Monday, December 15, 2014

Georg Simmel: Secrecy

It's one thing to respect other peoples' privacy; it's another thing to deliberately hide stuff from other people, to go beyond privacy and modesty to deliberate secrecy, writes Georg Simmel in The Sociology of Georg Simmel translated and edited by Kurt H. Wolff.
The secret in this sense, the hiding of realities by negative or positive means, is one of man's greatest achievements... [T]he secret produces an immense enlargement of life; numerous contents of life cannot even emerge in the presence of full publicity. The secret offers, so to speak, the possibility of a second world alongside the manifest world; and the latter is decisively influenced by the former.
It is clear that a secret changes the relationship between two people or groups, and it is evident that the occasion of secrecy has changed in modern times: what once was public has become secret, and vice versa.

Back to start: The Unknown Sociologist.

We often think of secrecy as evil and shameful -- "the immoral hides itself for obvious reasons" -- but sometimes a "noble individual... conceals his best" for various reasons.

We can understand the use of secrecy for strategic reasons, but should not forget the fascination with secrecy, of knowing something (and thus possessing something) that others cannot. The secret seems to have "special value." This is revealed in the child's boast "I know something that you don't know" and in the fact that revealing British parliamentary discussions used to be a criminal offence. The converse is true: people often think there is some mystery in "superior persons" and "superior achievements;" they long to know their secret ingredient.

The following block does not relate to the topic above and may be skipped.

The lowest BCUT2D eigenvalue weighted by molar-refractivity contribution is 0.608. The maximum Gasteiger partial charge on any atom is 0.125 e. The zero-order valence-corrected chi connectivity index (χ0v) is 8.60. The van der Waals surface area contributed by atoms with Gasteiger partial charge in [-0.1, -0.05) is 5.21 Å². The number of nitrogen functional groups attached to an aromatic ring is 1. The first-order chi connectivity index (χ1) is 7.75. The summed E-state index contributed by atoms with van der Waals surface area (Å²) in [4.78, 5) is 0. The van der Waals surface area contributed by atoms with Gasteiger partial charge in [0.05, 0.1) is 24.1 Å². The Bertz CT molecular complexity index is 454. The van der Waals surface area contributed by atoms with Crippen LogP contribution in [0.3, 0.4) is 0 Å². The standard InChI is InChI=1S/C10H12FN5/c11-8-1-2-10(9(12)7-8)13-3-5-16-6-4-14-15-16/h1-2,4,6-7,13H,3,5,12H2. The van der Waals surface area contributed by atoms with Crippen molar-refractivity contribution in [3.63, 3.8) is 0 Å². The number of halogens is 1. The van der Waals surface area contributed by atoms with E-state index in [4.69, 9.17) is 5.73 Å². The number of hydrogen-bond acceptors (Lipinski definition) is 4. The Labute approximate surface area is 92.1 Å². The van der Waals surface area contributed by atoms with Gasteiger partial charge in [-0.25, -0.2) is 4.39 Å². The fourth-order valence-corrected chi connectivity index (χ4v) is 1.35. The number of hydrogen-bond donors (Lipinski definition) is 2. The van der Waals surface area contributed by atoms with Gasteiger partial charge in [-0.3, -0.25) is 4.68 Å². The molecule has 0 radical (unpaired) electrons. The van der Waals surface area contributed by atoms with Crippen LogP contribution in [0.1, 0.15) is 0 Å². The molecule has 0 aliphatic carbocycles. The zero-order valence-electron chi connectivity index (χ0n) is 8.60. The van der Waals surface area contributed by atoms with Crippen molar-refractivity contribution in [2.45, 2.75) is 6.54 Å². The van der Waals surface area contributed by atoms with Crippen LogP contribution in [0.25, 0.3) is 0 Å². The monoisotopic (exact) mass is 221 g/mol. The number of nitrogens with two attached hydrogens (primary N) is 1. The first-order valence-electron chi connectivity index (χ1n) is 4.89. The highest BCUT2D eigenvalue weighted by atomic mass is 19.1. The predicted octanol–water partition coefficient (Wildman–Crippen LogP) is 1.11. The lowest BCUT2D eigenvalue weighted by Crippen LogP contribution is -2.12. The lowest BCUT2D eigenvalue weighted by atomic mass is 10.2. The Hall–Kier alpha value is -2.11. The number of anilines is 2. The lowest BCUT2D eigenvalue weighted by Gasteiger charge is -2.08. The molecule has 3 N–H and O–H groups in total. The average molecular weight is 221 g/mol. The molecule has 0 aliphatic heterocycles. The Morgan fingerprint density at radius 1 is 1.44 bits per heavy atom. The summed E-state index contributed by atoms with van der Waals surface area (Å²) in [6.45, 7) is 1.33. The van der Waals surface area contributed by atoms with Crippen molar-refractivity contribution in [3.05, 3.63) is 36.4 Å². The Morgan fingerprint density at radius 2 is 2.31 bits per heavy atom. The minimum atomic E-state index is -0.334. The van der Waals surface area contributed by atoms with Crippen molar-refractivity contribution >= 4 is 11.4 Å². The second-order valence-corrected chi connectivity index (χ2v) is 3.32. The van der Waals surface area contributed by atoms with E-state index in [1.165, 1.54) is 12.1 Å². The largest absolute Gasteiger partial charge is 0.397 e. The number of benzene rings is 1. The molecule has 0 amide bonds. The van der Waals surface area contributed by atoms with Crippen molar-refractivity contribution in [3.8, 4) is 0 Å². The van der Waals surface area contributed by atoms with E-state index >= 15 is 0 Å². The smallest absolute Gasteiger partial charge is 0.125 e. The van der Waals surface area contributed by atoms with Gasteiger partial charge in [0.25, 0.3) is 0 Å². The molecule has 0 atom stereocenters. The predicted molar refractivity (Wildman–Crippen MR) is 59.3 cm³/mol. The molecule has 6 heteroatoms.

How does a secret get revealed? Often enough, in betrayal, when the secret is "dissolved." In consequence there is a constant tension in secrecy, where "the external danger of being discovered" is woven with an internal angst, the fear of being discovered. There is, therefore, in the arc of every secret, a constant interplay between "concealing and revealing."

The question of secrecy is nowhere more revealing than in the modern society of individualism and the money economy. It used to be that few secrets were possible in the small face-to-face community, but the secrets of government as to debts, taxes, and the armed forces were absolute. Today, in the large money economy, secrets are everywhere. Personal wealth is easy to hide, its abstractness and complications make is hard to understand, and its "effect-at-a-distance" allows its "complete withdrawal" from local eyes. And personal privacy has become a social good.  Meanwhile public affairs are supposed to be transparent on the view that "everybody should know the events and circumstances that concern him."

Secrecy "operates as an adorning possession". A "noteworthy person" exists partly in what is concealed. And yet the function of physical adornment is "to lead the eyes of others upon the adorned" in the same way as a secret makes someone special.

Next: The Secret Society.

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